I use this story during seminars and have been known to have a “stranger” drop in just to see if anyone in the seminar will challenge an unknown “guest.” Usually, everyone in the audience is appalled when I throw the stranger out of the meeting … that is, until they hear the Ford story.

One client took this scenario to heart and decided to change the corporate culture using a game. Employees were divided into teams. The goal: steal or otherwise gain access to confidential information through the other teams. For example, if an employee left a computer workstation unattended and not password protected, an opposing team that accessed that station would be awarded points. More points were awarded based on the level of access gained. If a laptop was not secured to the desk, bonus points were gained by absconding with the laptop. By the end of the three-month game, protection of trade secret information was a cultural trait.

The benefits of culturally protecting trade secrets will extend beyond the office walls. As employees gain awareness, they will be less likely to accidentally reveal critical trade secrets when attending conferences and conventions, flying on airplanes, etc. Conferences are prime risk areas. Part of the employee training should include awareness factors. For example:

  1. Are you familiar with everyone in the audience?
  2. Does the audience have a need to know the information (or are you bragging)?
  3. Where are you? Is the audience constantly changing?
  4. Will the disclosure lead to or include corporate trade secrets?

Finally, a word on contracts (and another story): confidentiality agreements are dangerous. Boilerplate confidentiality agreements are really dangerous.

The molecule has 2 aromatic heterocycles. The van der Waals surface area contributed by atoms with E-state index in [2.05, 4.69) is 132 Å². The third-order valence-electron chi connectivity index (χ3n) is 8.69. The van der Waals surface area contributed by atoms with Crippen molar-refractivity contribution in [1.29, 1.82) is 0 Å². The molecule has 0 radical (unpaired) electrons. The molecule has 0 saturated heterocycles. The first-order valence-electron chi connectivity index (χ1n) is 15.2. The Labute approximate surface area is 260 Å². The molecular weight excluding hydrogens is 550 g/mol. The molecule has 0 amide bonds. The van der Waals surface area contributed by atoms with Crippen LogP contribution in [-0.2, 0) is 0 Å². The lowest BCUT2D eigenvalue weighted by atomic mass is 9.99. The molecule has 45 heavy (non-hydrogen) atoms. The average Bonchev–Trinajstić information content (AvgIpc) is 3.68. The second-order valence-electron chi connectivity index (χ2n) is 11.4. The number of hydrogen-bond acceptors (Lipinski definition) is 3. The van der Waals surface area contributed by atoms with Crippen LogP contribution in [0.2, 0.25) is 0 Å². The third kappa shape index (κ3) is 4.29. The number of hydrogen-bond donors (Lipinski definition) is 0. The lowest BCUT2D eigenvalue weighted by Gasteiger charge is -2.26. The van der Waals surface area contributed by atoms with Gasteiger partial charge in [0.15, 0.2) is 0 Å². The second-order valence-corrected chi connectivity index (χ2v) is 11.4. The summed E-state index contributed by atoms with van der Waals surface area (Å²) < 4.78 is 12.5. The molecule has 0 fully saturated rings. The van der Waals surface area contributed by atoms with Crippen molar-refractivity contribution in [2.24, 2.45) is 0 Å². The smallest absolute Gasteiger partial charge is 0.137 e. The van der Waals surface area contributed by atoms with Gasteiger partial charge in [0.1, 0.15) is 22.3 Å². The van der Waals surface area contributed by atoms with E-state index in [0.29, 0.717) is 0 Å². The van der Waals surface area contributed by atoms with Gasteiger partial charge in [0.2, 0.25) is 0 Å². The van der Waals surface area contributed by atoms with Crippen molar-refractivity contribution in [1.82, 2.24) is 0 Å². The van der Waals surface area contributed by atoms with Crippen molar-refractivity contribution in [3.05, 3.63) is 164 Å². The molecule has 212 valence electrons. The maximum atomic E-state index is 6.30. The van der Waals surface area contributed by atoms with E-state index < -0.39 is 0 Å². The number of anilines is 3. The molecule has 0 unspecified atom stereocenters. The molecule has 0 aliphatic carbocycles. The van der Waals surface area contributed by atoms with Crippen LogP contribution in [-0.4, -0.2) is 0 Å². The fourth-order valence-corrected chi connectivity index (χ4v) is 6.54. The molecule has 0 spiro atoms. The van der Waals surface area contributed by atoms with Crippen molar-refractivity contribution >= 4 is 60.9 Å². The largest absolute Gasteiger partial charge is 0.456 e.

Confidentially agreements are necessary tools for many research companies. However, please be aware that confidentiality agreements have a narrow purpose. Many years ago as a new attorney, I received a request from a client for a confidentiality agreement that would allow them to assess a contractor’s capabilities. Six months later, I asked the client how the review went, only to learn that they had engaged the contractor three months prior. When I asked who prepared the services agreement, the client informed me they were using the one I had provided. For the last 20 years, I consistently remind each and every person requesting a confidentiality agreement that these agreements are ONLY for the exchange of INFORMATION. If money or services will be changing hands, they need a different agreement.

In summary, to establish a corporate culture with a focus on protecting trade secrets, companies should identify and classify their trade secret data, establish access to the trade secrets only on a need-to-know basis, secure the data in locked cabinets and secure electronic systems, ensure that all employee agreements contain an obligation to safeguard corporate confidential information, escort all visitors to corporate facilities, and conduct employee exit interviews.

It’s 1:30 in the morning. Do you know who has access to your trade secrets?